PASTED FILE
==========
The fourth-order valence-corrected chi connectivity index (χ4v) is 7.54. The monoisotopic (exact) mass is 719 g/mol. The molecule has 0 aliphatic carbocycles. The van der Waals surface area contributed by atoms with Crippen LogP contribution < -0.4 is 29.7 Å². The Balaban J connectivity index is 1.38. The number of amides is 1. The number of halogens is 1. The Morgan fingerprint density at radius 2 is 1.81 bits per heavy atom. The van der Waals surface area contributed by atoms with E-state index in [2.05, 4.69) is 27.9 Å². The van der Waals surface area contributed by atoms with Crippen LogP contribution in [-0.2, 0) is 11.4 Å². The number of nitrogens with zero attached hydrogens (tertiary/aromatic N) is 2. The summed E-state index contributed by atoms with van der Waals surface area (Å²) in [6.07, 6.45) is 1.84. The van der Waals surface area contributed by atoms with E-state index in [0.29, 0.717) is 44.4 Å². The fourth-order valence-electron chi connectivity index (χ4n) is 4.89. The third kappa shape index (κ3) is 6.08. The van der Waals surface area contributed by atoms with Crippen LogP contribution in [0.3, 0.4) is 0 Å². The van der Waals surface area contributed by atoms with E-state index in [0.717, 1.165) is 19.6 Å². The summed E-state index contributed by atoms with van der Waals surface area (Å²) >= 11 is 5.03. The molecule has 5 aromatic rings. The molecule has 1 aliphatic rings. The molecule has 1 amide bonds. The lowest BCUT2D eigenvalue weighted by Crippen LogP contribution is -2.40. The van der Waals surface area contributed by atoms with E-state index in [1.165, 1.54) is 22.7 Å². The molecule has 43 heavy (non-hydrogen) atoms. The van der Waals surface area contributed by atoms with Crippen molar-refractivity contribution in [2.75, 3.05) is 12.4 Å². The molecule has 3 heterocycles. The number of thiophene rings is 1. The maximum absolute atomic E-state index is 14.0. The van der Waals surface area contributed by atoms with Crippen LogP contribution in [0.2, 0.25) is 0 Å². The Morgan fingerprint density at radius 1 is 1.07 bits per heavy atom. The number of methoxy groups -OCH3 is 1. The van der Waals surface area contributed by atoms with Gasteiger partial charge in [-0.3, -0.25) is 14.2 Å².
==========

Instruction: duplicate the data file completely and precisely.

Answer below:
The fourth-order valence-corrected chi connectivity index (χ4v) is 7.54. The monoisotopic (exact) mass is 719 g/mol. The molecule has 0 aliphatic carbocycles. The van der Waals surface area contributed by atoms with Crippen LogP contribution < -0.4 is 29.7 Å². The Balaban J connectivity index is 1.38. The number of amides is 1. The number of halogens is 1. The Morgan fingerprint density at radius 2 is 1.81 bits per heavy atom. The van der Waals surface area contributed by atoms with E-state index in [2.05, 4.69) is 27.9 Å². The van der Waals surface area contributed by atoms with Crippen LogP contribution in [-0.2, 0) is 11.4 Å². The number of nitrogens with zero attached hydrogens (tertiary/aromatic N) is 2. The summed E-state index contributed by atoms with van der Waals surface area (Å²) in [6.07, 6.45) is 1.84. The van der Waals surface area contributed by atoms with E-state index in [0.29, 0.717) is 44.4 Å². The fourth-order valence-electron chi connectivity index (χ4n) is 4.89. The third kappa shape index (κ3) is 6.08. The van der Waals surface area contributed by atoms with Crippen LogP contribution in [0.3, 0.4) is 0 Å². The van der Waals surface area contributed by atoms with E-state index in [0.717, 1.165) is 19.6 Å². The summed E-state index contributed by atoms with van der Waals surface area (Å²) >= 11 is 5.03. The molecule has 5 aromatic rings. The molecule has 1 aliphatic rings. The molecule has 1 amide bonds. The lowest BCUT2D eigenvalue weighted by Crippen LogP contribution is -2.40. The van der Waals surface area contributed by atoms with E-state index in [1.165, 1.54) is 22.7 Å². The molecule has 43 heavy (non-hydrogen) atoms. The van der Waals surface area contributed by atoms with Crippen molar-refractivity contribution in [2.75, 3.05) is 12.4 Å². The molecule has 3 heterocycles. The number of thiophene rings is 1. The maximum absolute atomic E-state index is 14.0. The van der Waals surface area contributed by atoms with Crippen LogP contribution in [0.2, 0.25) is 0 Å². The Morgan fingerprint density at radius 1 is 1.07 bits per heavy atom. The number of methoxy groups -OCH3 is 1. The van der Waals surface area contributed by atoms with Gasteiger partial charge in [-0.3, -0.25) is 14.2 Å².